We have a problem with our chickens. The problem is that they aren’t laying any eggs, and haven’t been for quite some time. Actually, that’s not quite true – they are laying eggs, sometimes, but the eggs come out without shells on. Instant unpoached eggs. Yuck.
There might be all sorts of reasons for this. One of the most obvious (so obvious that we didn’t think of it at all, it having been suggested by a scientifically minded cousin) is calcium deficiency. Looking back, this seems likely. The grit we used to give the chickens used to have quite a lot of ground seashells in it – these days it looks more like gravel.
What’s a boy to do? Or a girl, for that matter?
If you want a job done, you do it yourself. It was time for some serious seashell gathering. Cromer beach, for all its charms, was out, because it has very few shells. Crabs are king – the most common (or least infrequent) mollusc is the slipper limpet (Crepidula), although you can find a few whelks (Buccinum), dog whelks (Nucella), winkles (Littorina) and very rare top shells (Calliostoma), chitons (Lepidochitona) and other stuff. But it would take a lot of hunting to get the volume of shells we needed.
Along the coast, though, we knew that Holkham Beach would provide rich pickings. And so, earlier today, off we went, pausing only at Picnic Fayre in Cley to get posh picnic grub.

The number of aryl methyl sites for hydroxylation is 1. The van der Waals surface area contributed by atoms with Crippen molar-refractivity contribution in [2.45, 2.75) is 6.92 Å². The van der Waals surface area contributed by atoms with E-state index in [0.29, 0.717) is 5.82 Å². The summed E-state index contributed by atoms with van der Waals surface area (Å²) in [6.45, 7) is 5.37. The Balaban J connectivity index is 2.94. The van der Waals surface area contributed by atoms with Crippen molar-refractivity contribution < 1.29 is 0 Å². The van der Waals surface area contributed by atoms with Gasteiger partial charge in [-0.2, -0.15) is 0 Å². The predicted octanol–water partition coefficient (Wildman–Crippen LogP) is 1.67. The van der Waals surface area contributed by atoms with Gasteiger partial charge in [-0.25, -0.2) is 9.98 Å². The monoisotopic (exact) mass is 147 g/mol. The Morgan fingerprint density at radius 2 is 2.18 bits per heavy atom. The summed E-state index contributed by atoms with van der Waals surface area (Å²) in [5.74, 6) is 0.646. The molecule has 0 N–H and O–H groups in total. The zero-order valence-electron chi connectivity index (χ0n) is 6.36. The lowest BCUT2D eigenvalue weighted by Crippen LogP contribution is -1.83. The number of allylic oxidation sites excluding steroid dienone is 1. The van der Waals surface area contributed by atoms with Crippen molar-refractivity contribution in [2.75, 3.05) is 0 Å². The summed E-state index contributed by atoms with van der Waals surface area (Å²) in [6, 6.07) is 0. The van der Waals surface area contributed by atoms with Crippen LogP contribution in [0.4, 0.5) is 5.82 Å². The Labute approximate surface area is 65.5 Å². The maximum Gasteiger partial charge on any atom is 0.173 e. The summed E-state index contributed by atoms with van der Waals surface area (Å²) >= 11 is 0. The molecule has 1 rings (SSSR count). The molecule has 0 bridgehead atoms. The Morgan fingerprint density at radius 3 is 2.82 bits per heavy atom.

Holkham beach is among the most spectacular beaches in Norfolk, if not Britain. The scale of it is staggering, and hard to appreciate in mere photographs. Here’s a view from our picnic perch atop the dunes, themselves quite some distance seaward of the beach car park.
Crox Minima is sitting beneath the hat (bottom left). The three tiny brown blobs you can see on the horizon are horses – Holkham’s enormous expanse of sand is a Mecca for riders.
This is the beach when you finally reach it.
Everywhere on this endless, endless expanse of sand are razor shells (Ensis) interspersed with oysters (Ostraea) and cockles (Cerastoderma). The razors, in particular, are found in enormous drifts, where you can scoop them up by the handful.
Where razors come to die. Mrs Crox and Canis croxorum on the horizon (right), for scale.
Having got a bagful of shells
we hoofed it back to the car park. We’d set off in fine weather. However, we were plagued by insistent scattered showers, which chased us up the beach…
… and settled in to a rather sharp and autumnal downpour. Once home, I set up my sophisticated, high-tech shell-grinding operation.
which aroused interest in the target audience.
Let’s hope they start laying eggs again! Honestly, the things we do for our livestock.